Interview: Kelly Reichardt on her radical ‘Night Moves’

Kelly Reichardt’s career has thus far seen a string of characters interacting – for better or worse – with the natural landscapes of the Pacific northwest. Whether they be settlers in the mid-19th century or two guys on a weekend road trip, Oregon in particular has proved both a comfort and an obstacle for her characters, and does so again in latest offering Night Moves (2013). The film examines an act of terrorism on a hydroelectric dam and the resulting effect on the three activists that perpetrate the crime. “At the very beginning,” Reichardt explains in our interview with the director, “John Raymond [the screenwriter] and his partner spent some time on this farm – the farm we actually ended up shooting on. He was getting pretty fascinated with the small world polities that surround the community.”

From there, Raymond began to form the kernels of an idea. “He originally wrote this short story of someone who was hiding out on the farm after some kind of radical act. It was all one location and very dialogue driven, so it wasn’t something exactly that I wanted to make a film of – but we took the idea of hiding out on the farm and kind of moulded into in the Night Moves script.” Within that context, the film seeks to examine the philosophies of environmental radicals and the grey areas of our ecological responsibility within the confines of a thriller. As with all of her films, however, Reichardt is not interested in spoon-feeding or preaching to her audience: “I don’t think art can tell you something. I don’t think it’s supposed to massage the things that you already know and feel. I think the goal is more to maybe refigure that.”

“We were interested in this character,” Reichardt continues, referring to Jesse Eisenberg’s lead activist, Josh, “that was going to be a fundamentalist and overly confident in his ideology and in his perspective. That person could easily have existed on the far right or on the left. On the right, making a story about a tea-partier just seems like the lines are little too clean, so we took this other direction.” Naturally, there was no desire to present the actions of this band of fanatics as admirable or positive, but at the same time Reichardt recalled her own response to real-life events. “When I used to read about the things that the [Earth Liberation Front] did in the paper you’re excited. But you watch a bunch of twenty year olds go to prison for a decade and it hardly seems worth it in terms of what is achieved.”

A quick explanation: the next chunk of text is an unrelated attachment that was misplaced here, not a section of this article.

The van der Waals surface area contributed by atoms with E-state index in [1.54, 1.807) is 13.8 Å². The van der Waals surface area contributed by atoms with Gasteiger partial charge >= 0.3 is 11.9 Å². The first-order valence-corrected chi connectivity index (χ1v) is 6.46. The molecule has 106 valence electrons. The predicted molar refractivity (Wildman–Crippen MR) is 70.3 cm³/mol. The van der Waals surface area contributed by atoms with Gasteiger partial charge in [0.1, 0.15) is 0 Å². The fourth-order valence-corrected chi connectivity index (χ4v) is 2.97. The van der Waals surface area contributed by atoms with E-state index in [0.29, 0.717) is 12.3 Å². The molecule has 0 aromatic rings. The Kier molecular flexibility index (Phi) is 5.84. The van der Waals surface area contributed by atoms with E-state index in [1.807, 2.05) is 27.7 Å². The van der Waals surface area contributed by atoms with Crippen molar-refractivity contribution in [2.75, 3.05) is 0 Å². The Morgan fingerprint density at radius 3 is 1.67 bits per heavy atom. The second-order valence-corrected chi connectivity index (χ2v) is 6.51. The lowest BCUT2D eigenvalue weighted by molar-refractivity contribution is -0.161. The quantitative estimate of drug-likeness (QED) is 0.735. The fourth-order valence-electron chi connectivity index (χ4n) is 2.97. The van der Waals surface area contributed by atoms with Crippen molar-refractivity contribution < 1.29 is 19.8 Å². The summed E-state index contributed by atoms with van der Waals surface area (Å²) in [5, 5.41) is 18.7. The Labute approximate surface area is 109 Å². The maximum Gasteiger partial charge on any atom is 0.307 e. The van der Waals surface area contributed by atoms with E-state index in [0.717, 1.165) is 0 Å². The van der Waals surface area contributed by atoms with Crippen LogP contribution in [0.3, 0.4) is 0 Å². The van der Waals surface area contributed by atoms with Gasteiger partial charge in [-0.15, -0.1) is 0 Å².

Indeed, it was all about raising important questions. “There’s a lot of [potential positions] in the world and I just wanted the film to ask the question; if none of these things are the right thing to be doing right now, what the fuck should anybody be doing?” Fortunately, the lead actors – Eisenberg, Dakota Fanning and Peter Sarsgaard – were ready up for the challenge. “I ultimately found three people that responded to the script and that were three people I was really interested in working with and felt comfortable working with. It’s getting easier for me to get through the wall of agents, but you still have to find actors that are up for the experience of what this is and are up for going out and making a film for some reason that is not going to be monetary. These three people were all just super gun-ho and that’s spectacular and awesome when that happens. All three of them were great. When you’re not on camera, Peter still needs to drive the boat and Jesse still needs to drive the truck and fortunately they were all up for that.”

And what of Eisenberg playing against type as the quiet, intense, Jesse? “Well,” Reichardt laughs, “that’s just what Jesse’s like. He came out and he is just a very inquisitive person, and a really fast thinker. You can’t bullshit him – he’s going to ask everything so you have to know everything, and it really keeps you on your toes. He went out and lived in the yurt and worked on the farm and was thinking about it. Then every day for the rest of the shoot, in between every shot, was like that. You can get addicted to that yourself because you feel like someone else it really holding the script up the light and looking for cracks.” Fortunately, there aren’t too many on display in Reichardt’s Night Moves which hits all good UK cinemas this Friday (28 August).

Kelly Reichardt’s Night Moves is released in cinemas on 28 August. To read our review of the film, follow this link.

Ben Nicholson

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